This article was published in the Dubbo Photo News last Thursday on the 22nd of March. In the following days the Cape Town debacle occurred. To say that is disappointing is an understatement.
A few weeks ago after Dubbo Kangaroos training I was talking to one of the senior players about how I was disappointed with the fact that our training teams hadn’t been starting their drills on time.
Everything at training is now timed to the second. I have been moulded by my professional rugby experiences and environments that you’ve got to be as effective and as efficient as can be, especially with your time. More is not necessarily better. Our sessions to date have been going for 75-80 mins including team meeting, warm up, warm down and team debrief.
The longest the boys have for a hydration break is 2 minutes, which is no more than 3 times during the session and that 2 minutes includes getting from their previous drill, game or fitness and moving to their next one.
My discussion with this player was that our standards weren’t were we wanted them to be, in terms of discipline to get from one drill to the other and starting that drill on the whistle for the next rotation as opposed to arriving at the drill at that time and starting 5-15 seconds later.
As we had got everyone into 4 teams at the start of the session, we had also appointed 4 captains to be in charge of these teams. This bloke was not one of them. I expressed the need for our senior players to address this issue, and do it internally as opposed to me going off sounding like a nagging school teacher telling a young Beau Robinson to sit down for the 20th time.
His response was that it wasn’t his role, as he wasn’t appointed captain. He was by no means deflecting it, he simply didn’t feel it was his position to do this.
This was a light bulb moment for me. I hadn’t done my job in making it clear to the senior players what it was I expected from them and how I wanted them to be responsible for driving the standards. I had set the standards and they were pretty bloody high, but they were the ones that needed to drive them.
I explained to him, that it was far more important for this club, to have leaders as opposed to captains. We need leaders, not captains. So what’s the difference? A captain can be, but isn’t always, someone who likes to be in a position of power, or who likes having a title, and that is one of their motivating factors. They enjoy the benefits that can come with this title, and love the recognition they get with this title. Unfortunately, they aren’t always good leaders, sometimes they are so concerned about themselves that they are actually a detriment to the team and its culture as they prioritise their own needs over that of the teams.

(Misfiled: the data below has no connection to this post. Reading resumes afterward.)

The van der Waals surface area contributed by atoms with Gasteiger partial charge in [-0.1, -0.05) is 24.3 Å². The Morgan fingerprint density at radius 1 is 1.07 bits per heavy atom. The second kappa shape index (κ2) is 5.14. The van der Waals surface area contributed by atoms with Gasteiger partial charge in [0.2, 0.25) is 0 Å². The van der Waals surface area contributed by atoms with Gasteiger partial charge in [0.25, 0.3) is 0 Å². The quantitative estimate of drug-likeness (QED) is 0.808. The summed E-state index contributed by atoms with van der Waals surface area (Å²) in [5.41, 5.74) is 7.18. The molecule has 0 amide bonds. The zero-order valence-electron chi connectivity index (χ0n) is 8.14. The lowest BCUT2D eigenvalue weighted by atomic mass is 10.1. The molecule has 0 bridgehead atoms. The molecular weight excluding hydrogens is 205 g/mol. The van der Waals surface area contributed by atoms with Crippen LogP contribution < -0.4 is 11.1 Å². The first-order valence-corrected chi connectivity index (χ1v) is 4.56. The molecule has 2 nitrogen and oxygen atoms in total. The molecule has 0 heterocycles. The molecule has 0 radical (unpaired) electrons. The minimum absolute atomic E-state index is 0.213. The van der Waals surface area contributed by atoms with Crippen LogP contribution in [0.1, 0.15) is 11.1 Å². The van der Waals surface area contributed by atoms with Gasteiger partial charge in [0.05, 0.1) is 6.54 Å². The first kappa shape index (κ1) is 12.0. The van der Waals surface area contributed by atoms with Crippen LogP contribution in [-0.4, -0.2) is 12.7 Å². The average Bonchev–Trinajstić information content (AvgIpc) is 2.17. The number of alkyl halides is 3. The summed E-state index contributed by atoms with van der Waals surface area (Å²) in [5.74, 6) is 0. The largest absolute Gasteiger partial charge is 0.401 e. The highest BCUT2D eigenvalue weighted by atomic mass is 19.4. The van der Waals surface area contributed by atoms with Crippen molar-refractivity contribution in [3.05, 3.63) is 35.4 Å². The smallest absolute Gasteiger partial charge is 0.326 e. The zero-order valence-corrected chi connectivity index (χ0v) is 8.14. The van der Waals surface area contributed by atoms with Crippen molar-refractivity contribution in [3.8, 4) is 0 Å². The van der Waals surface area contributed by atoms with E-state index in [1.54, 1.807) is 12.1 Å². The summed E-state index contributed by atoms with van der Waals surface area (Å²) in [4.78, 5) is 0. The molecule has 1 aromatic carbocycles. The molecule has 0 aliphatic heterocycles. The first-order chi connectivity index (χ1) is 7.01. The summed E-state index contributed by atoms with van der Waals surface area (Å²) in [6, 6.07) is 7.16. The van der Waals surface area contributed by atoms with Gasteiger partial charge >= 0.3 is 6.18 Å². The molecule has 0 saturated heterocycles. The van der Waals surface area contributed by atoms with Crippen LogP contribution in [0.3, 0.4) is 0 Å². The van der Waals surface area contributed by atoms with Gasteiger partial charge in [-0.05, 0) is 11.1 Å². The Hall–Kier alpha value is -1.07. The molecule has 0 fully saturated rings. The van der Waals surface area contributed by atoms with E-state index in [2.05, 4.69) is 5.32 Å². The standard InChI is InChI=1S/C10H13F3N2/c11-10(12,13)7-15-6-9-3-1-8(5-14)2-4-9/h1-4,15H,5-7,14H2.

A leader doesn’t need a title. A leader doesn’t even necessarily need to speak up in group situations, although in a rugby environment, they realise the importance of micro communication, in speaking to everyone around them during the team and drills as they know that lack of communication means lack of clarity, and a lack of clarity leads to a lack of confidence. But they don’t need to be doing the big bravado speeches. They arrive at drills first. They jog to get their water instead of walk, even if they are exhausted, because they know they aren’t broken, and showing that they aren’t lets others around them know that they will still go on.
They do the little things right in the drill, they go around the cones, instead of over them, if they drop a ball they don’t feel sorry for themselves they jump on it or try to make up for their mistake. If someone else drops the ball, they pat them on the back as a sign of encouragement and the “lets get it right mate” mentality, they lead from the front when they are chasing a kicked ball. These are leaders, and these are far more valuable than any ‘captain’ can ever be. They lead through their actions more than anything, because let’s face it, a leader is there to ‘lead’, from the front, by setting an example.
I explained this to him, and I could see he understood it. He was a natural leader, he just didn’t realise the effect he had on those around him and how he could influence an entire group through his natural style. I didn’t want him to be someone else. It was also important that by doing this he realised he wasn’t imposing himself on the captain of the team and his role. A good captain understand he needs leaders around him also, they are imperative to the success of the team.
After this I asked the club captain to get the senior boys to training early for the following training session. No more than 2 minutes and we had addressed the issue and told them we as a club, needed leaders and for them to lead the rest of the playing group, irrespective of whether they were appointed captain or not.
The change was phenomenal and the intensity at training was the best it had been all year. The coaches were thoroughly impressed and it was resounding when we did our coaches end of session debrief and we got their feedback.
Can someone be both? Most definitely. This is when a natural leader finds himself being appointed with the role as captain, these are the best captains. Sometimes though, even the best leaders don’t want to be captains, they don’t want the responsibility and everything else that comes with the title, they just want to get on with the job.